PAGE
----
Friday, October 28, 2005

Fire and Brimstone

Today the interns got to meet the Senator. Today JoAnna got to skip Spanish class to meet the Senator. Can life be any better (?Puede ser viva mejor?)?

The problem with meeting an important person is that I have to physically prepare myself for the event. I have calmed way down since my Senate Feaux Pas on the tram, but I still get butterflies and red-faced when I am around important people. Additionally, I get crazy nightmares about the Senator asking me to make copies of an important speech. I go to press the copy button and the machine not only jams but explodes into a gigantic pile of confetti right on the reception room floor. Right then, a large group of tourists stroll by with another senate intern pointing out my embarrassment as yet another cool capital hill attraction.

What this means, Richard, is that I should never be an important person myself. I would be in a continual state of distress knowing that I would have to talk to other important people every day.

But the day ended up going really well (and I didn't have to make copies for anyone). We took group pictures on one of the Russell Building marble stairways, took a picture one on one with the Senator (who greeted us by name, proving that the briefing book works pretty well....or that the intern coordinator was standing behind us mouthing our names), and then got to crowd around the tiny conference room table to ask the senator any questions we wanted to.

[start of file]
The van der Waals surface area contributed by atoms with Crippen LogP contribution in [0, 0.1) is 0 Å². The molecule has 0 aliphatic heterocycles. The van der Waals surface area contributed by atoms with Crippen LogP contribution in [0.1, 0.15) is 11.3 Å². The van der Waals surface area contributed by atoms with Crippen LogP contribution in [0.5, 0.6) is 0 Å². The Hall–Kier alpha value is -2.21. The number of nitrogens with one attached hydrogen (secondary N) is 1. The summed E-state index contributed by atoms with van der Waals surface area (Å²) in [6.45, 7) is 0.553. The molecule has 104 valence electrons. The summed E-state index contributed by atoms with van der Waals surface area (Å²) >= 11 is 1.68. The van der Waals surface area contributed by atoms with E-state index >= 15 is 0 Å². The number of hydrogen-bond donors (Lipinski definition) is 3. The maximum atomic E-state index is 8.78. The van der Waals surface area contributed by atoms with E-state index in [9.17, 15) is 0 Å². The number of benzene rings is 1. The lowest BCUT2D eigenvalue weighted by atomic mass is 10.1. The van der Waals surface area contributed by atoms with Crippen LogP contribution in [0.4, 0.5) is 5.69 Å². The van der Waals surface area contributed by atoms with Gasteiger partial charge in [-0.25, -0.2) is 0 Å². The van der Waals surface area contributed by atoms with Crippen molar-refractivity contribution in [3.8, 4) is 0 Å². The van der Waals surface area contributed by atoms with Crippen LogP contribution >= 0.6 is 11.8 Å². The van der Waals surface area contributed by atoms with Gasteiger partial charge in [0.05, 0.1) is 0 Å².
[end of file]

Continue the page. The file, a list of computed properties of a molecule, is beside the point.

You ever watch C-SPAN? I will admit that I am as addicted to it as my roommate is addicted to Gilmore Girls. But when you watch the senators on the floor, they seem bored, restless, and simply annoyed to have to take time out of their busy schedules to participate in a roll call vote. On occasion they will have a bizarrely heated discussion about sometime weird (like the argument that broke out last week over naming a federal building after Rosa Parks) but generally I am the only person in the world that gets a kick out of C-SPAN.

Talking to a senator (my senator at least) in person is an entirely different experience. It may be that we were a captive audience who would have been please with anything, or that there were no cameras in the room, but the Senator was so excited about all of our questions and answered with so much enthusiasm and passion. Every now and then I am reminded why I like DC and politics and all that: the senators, even the ones I disagree with, got to the senate because they are really smart people with an incredible passion for what they do. My senator is a little unique (aka: a stone cold genius), but speaking about the most mundane topics like poverty and civil rights, the senator's voice started soaring and the speech got more eloquent. By the end of a tirade about the Bush administration's actions concerning Katrina, the Senator was invoking the fire and brimstone that only one of our time's greatest political and oratorical minds can put forth. I truly believe that I am working for the right person and that I am working for the right ideals.

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